Effective immediately, possession of up to 10 grams of marijuana in Illinois is punishable by a fine, instead of a misdemeanor with possible jail time.
Years after Chicago and other Illinois cities began to decriminalize the possession of small amounts of marijuana, the state of Illinois has changed its marijuana possession laws, too.
On July 29, Gov. Bruce Rauner signed Senate Bill 2228, which decriminalizes possession of small amounts of marijuana. Effective immediately, the new law makes possession of up to 10 grams of marijuana a civil offense punishable by a fine of between $100 and $200.
The bill also provides that law enforcement will automatically expunge the civil citation from the record of anyone charged with possessing 10 or fewer grams of marijuana. This would occur within six months after the resolution of the offense and would reduce the chance that possession of small amounts of marijuana will keep a person from finding employment and supporting himself.
Prior to the signing of SB 2228, the Cannabis Control Act made possession of up to 2.5 grams of marijuana a Class C misdemeanor punishable by up to 30 days in jail. Possession of 2.5 to 10 grams was a Class B misdemeanor under the act, and punishable by up to six months in jail.
Not only does this reform stop wasting police resources that can be better focused on more serious crimes, it’ll save the state millions in enforcement and incarceration costs. According to a financial impact analysis by the Illinois Sentencing Policy Advisory Council, exchanging criminal penalties for civil fines would result in a net benefit of up to $24 million to the state of Illinois over three years, including $15.1 million in avoided incarceration and probation costs and up to $9.1 million in estimated ticket revenue from the fines.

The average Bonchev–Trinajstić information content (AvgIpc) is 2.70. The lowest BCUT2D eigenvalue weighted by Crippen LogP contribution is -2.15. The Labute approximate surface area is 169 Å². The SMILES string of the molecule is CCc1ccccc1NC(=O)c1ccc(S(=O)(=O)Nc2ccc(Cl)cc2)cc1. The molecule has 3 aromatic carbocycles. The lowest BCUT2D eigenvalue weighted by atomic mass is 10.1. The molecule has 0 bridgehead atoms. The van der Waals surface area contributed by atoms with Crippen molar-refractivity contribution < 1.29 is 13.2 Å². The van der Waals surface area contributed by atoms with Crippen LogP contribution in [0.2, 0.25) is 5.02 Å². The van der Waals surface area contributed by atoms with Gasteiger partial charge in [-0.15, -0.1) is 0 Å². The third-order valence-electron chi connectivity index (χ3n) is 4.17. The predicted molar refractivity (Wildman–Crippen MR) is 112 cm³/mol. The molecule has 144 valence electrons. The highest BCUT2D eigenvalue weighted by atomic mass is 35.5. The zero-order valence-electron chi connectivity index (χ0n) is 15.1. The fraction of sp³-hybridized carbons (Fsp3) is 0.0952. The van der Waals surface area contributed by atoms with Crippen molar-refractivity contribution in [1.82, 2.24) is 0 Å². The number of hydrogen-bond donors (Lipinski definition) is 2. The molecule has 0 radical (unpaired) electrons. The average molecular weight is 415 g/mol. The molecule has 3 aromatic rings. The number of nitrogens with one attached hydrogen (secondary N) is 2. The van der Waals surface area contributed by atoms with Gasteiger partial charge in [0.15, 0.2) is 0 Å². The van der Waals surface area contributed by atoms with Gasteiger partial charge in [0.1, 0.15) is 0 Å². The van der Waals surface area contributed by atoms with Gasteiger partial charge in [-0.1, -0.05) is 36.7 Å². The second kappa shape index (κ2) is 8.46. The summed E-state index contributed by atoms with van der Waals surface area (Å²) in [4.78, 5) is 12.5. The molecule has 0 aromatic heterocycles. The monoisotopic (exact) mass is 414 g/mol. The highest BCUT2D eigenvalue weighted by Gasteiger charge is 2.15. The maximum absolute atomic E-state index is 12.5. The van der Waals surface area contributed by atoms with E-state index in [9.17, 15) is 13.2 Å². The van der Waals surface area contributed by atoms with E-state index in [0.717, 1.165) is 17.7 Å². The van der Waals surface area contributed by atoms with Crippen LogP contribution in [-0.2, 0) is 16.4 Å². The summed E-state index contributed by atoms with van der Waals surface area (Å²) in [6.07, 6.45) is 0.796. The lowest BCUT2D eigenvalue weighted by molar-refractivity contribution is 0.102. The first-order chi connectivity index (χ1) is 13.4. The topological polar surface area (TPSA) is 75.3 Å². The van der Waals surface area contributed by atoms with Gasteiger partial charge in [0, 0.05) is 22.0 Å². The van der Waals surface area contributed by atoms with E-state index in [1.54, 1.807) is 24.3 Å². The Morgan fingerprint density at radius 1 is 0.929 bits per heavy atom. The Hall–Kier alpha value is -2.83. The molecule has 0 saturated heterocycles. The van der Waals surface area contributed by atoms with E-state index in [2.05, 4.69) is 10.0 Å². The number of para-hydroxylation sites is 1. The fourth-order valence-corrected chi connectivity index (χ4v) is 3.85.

Marijuana possession is probably the most minor offense that can result in incarceration and is a waste of limited criminal-justice resources. Abolishing jail time for low-level marijuana possession can prevent the family hardship that often results when a person is incarcerated, as well as job loss, thereby preserving an offender’s long-term prospects for legal employment.
As the governor aims to reduce the prison population by 25 percent by 2025, reforming punishment for marijuana offenses is low-hanging fruit. A small but not insignificant number of inmates in Illinois prisons, 672 people at the end of fiscal year 2014, were serving time for violations of the Cannabis Control Act. Another 731 people were on parole for violations of the act. The $22,000 spent yearly per incarcerated offender would be better focused on more serious offenses.
It’s long past time Illinois stopped wasting taxpayer dollars and redirect law enforcement attention toward serious, violent crimes. Marijuana decriminalization is a small but important step to reforming low-level sentencing and right-sizing the state’s criminal-justice system.